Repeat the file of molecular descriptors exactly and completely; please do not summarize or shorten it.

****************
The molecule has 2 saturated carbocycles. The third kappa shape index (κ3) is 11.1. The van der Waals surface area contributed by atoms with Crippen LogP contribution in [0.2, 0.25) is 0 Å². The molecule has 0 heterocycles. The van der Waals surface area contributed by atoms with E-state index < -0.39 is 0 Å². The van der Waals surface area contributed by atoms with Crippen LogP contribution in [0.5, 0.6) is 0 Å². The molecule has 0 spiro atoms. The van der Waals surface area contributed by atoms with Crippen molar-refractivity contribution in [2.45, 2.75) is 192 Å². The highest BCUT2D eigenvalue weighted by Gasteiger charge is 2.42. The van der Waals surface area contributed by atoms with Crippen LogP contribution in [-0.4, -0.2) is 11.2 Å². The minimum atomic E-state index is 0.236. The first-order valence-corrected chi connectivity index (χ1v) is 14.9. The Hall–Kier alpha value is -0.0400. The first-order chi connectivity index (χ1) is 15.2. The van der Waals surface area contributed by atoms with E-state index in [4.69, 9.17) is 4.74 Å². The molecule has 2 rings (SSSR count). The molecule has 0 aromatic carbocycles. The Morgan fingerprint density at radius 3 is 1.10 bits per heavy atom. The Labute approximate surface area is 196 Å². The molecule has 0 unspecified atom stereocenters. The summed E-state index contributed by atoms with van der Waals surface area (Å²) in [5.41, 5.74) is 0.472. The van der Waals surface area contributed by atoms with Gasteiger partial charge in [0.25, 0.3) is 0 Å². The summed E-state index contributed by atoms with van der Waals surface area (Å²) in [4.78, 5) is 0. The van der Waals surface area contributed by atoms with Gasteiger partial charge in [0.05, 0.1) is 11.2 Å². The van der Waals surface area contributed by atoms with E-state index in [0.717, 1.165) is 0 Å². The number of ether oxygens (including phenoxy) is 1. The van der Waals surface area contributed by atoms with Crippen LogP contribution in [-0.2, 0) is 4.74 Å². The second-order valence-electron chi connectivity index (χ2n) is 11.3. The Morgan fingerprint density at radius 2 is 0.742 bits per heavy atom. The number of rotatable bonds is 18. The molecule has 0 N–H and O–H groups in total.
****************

The molecule has 2 saturated carbocycles. The third kappa shape index (κ3) is 11.1. The van der Waals surface area contributed by atoms with Crippen LogP contribution in [0.2, 0.25) is 0 Å². The molecule has 0 heterocycles. The van der Waals surface area contributed by atoms with E-state index < -0.39 is 0 Å². The van der Waals surface area contributed by atoms with Crippen LogP contribution in [0.5, 0.6) is 0 Å². The molecule has 0 spiro atoms. The van der Waals surface area contributed by atoms with Crippen molar-refractivity contribution in [2.45, 2.75) is 192 Å². The highest BCUT2D eigenvalue weighted by Gasteiger charge is 2.42. The van der Waals surface area contributed by atoms with Crippen LogP contribution in [-0.4, -0.2) is 11.2 Å². The minimum atomic E-state index is 0.236. The first-order valence-corrected chi connectivity index (χ1v) is 14.9. The Hall–Kier alpha value is -0.0400. The first-order chi connectivity index (χ1) is 15.2. The van der Waals surface area contributed by atoms with E-state index in [4.69, 9.17) is 4.74 Å². The molecule has 2 rings (SSSR count). The molecule has 0 aromatic carbocycles. The Morgan fingerprint density at radius 3 is 1.10 bits per heavy atom. The Labute approximate surface area is 196 Å². The molecule has 0 unspecified atom stereocenters. The summed E-state index contributed by atoms with van der Waals surface area (Å²) in [5.41, 5.74) is 0.472. The van der Waals surface area contributed by atoms with Gasteiger partial charge in [0.25, 0.3) is 0 Å². The summed E-state index contributed by atoms with van der Waals surface area (Å²) in [4.78, 5) is 0. The van der Waals surface area contributed by atoms with Gasteiger partial charge in [0.05, 0.1) is 11.2 Å². The van der Waals surface area contributed by atoms with E-state index in [0.717, 1.165) is 0 Å². The number of ether oxygens (including phenoxy) is 1. The van der Waals surface area contributed by atoms with Crippen LogP contribution in [-0.2, 0) is 4.74 Å². The second-order valence-electron chi connectivity index (χ2n) is 11.3. The Morgan fingerprint density at radius 2 is 0.742 bits per heavy atom. The number of rotatable bonds is 18. The molecule has 0 N–H and O–H groups in total.